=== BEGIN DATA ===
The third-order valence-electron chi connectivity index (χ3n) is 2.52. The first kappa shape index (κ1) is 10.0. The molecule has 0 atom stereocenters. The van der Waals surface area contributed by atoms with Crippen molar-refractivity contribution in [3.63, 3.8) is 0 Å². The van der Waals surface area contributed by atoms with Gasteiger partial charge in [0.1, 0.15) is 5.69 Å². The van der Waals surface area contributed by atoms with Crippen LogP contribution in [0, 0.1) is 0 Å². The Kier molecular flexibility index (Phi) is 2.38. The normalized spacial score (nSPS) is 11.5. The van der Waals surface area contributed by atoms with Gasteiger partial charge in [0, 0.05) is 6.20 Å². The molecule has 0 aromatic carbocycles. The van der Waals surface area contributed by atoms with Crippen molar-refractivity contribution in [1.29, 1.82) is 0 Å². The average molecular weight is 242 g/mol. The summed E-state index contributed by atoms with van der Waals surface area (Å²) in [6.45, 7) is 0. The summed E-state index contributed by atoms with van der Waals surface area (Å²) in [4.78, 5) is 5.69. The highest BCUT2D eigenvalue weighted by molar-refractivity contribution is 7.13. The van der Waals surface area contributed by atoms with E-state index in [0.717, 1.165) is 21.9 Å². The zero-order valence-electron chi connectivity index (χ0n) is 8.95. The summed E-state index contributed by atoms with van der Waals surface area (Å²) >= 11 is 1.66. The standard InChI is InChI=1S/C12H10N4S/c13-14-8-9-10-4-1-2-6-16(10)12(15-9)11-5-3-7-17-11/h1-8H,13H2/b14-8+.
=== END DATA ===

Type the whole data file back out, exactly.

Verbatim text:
The third-order valence-electron chi connectivity index (χ3n) is 2.52. The first kappa shape index (κ1) is 10.0. The molecule has 0 atom stereocenters. The van der Waals surface area contributed by atoms with Crippen molar-refractivity contribution in [3.63, 3.8) is 0 Å². The van der Waals surface area contributed by atoms with Gasteiger partial charge in [0.1, 0.15) is 5.69 Å². The van der Waals surface area contributed by atoms with Crippen LogP contribution in [0, 0.1) is 0 Å². The Kier molecular flexibility index (Phi) is 2.38. The normalized spacial score (nSPS) is 11.5. The van der Waals surface area contributed by atoms with Gasteiger partial charge in [0, 0.05) is 6.20 Å². The molecule has 0 aromatic carbocycles. The van der Waals surface area contributed by atoms with Crippen molar-refractivity contribution in [1.29, 1.82) is 0 Å². The average molecular weight is 242 g/mol. The summed E-state index contributed by atoms with van der Waals surface area (Å²) in [6.45, 7) is 0. The summed E-state index contributed by atoms with van der Waals surface area (Å²) in [4.78, 5) is 5.69. The highest BCUT2D eigenvalue weighted by molar-refractivity contribution is 7.13. The van der Waals surface area contributed by atoms with E-state index in [0.717, 1.165) is 21.9 Å². The zero-order valence-electron chi connectivity index (χ0n) is 8.95. The summed E-state index contributed by atoms with van der Waals surface area (Å²) >= 11 is 1.66. The standard InChI is InChI=1S/C12H10N4S/c13-14-8-9-10-4-1-2-6-16(10)12(15-9)11-5-3-7-17-11/h1-8H,13H2/b14-8+.